Ethan Banks On productivity.

A Fun Response To Recruiter Spam


2011 was the Year of the Recruiter, at least in my world. They contact me all the time. A ping via LinkedIn is fair enough; I don’t mind that, and I even network with recruiters frequently. Unsolicited e-mail showing up in my inbox gets tiring, but I understand. Directly calling my office phone by requesting the front desk to route to me is simply unprofessional, but has happened often enough that I have had to leave a voicemail message that tells recruiters I will not call them back. In fact, as a rule, I don’t respond to recruiters anymore. I no longer feel empathetic towards their plight to fill a spot. Although it’s nice to be wanted, I’m weary of it because I’m actually employed. The day that I’m not, I’ll be reaching out to the recruiters.

Anyway, here’s some recruiter spam typical of what I often receive, followed by the response I’d like to give, were I that cheeky.

Hello Ethan, my name is Fred Flintstone and I am a technical recruiter with The Amazing Recruiters.

I am contacting you because I’m recruiting on an exciting position with a prestigious client. Below you will find the job description detailing the preferred specifications that our client is seeking in the ideal candidate for this position.  If you are available and meet the requirements please respond with your updated resume in a Microsoft Word formatted document.

In addition, I want to extend my apologies in advance should this position not be an ideal fit for your experience and qualifications at this time. Should this be the case we will keep you in mind and informed when other suitable positions are available.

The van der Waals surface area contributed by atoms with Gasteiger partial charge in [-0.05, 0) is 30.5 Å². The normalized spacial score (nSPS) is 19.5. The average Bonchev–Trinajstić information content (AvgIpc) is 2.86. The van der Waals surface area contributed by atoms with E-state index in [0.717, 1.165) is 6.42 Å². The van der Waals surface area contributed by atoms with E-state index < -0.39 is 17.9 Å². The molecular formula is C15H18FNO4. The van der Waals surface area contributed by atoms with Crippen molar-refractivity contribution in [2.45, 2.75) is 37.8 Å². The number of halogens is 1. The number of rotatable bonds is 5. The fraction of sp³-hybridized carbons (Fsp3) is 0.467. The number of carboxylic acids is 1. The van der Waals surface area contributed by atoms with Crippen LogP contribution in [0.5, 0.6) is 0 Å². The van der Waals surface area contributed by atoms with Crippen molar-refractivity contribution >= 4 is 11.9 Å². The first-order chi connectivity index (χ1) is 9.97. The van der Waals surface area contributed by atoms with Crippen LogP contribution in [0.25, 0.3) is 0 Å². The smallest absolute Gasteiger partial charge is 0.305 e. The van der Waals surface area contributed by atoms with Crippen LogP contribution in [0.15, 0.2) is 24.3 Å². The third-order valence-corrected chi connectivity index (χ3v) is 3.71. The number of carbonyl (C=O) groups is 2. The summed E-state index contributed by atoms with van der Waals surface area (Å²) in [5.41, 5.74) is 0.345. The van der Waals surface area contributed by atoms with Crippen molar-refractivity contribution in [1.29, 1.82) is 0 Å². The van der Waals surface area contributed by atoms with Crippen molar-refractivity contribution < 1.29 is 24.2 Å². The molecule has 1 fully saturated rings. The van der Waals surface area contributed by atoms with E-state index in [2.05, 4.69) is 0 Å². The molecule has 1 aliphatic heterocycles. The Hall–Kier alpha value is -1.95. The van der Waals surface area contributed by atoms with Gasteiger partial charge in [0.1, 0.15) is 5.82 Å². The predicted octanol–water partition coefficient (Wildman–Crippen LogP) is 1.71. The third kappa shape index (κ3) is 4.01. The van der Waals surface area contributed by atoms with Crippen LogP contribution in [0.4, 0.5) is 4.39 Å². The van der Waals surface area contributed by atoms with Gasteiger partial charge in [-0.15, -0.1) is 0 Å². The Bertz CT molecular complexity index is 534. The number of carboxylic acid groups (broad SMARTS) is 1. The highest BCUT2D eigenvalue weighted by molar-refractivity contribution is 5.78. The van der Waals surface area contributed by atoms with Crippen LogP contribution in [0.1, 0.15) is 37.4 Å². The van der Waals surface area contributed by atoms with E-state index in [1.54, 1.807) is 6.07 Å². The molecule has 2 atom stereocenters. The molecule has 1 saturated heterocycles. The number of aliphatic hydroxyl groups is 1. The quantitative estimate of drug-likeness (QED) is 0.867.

Lastly, if you know of anyone that would be an ideal fit, please forward my information along to them.

Hi, Fred. I noticed that your opening sentence is what grammarians refer to as a “run on.” That’s a shame, because I understand that not only you, but also your cohorts at The Amazing Recruiters use that opener in your canned form letters. I’ve received this opener several times from various folks at your firm. But let’s overlook that. I’m hardly a stickler for good grammar. (Seriously. Have you spied how many rules I’ve broken just in this blog entry alone? I do it all the time.)

Let’s discuss the position. Am I right in assuming that the only reason my name came up in your database is because of some keyword matches? I ask because it’s clearly evident from the position you forwarded to me that you have little idea of what my experience is or where my expertise actually lies. That’s a concern to me, because I feel that the keyword approach to matching people with positions is the shallowest approach possible. Fred, what is your real concern here? Do you know your client well? If you didn’t take the time to understand who I am, what am I to assume about your knowledge of your client? You almost seem, dare I say it, a mercenary.

Does this seem overly harsh? I don’t mean for it to. However, employment is traumatic for both employers and the employed. Taking a job is a big, big deal. There is an intense relationship formed. As the arbiter of said relationship, I’d think that, as commensurate with your fee, you’d have taken the time to fully understand both your client’s needs as well as the ability of your potential candidates to fulfill that need. Fred, I’m just not convinced you really care, and that’s not good for anyone. (As an aside, are all your positions “exciting” and clients “prestigious”? That seems unlikely. But I digress.)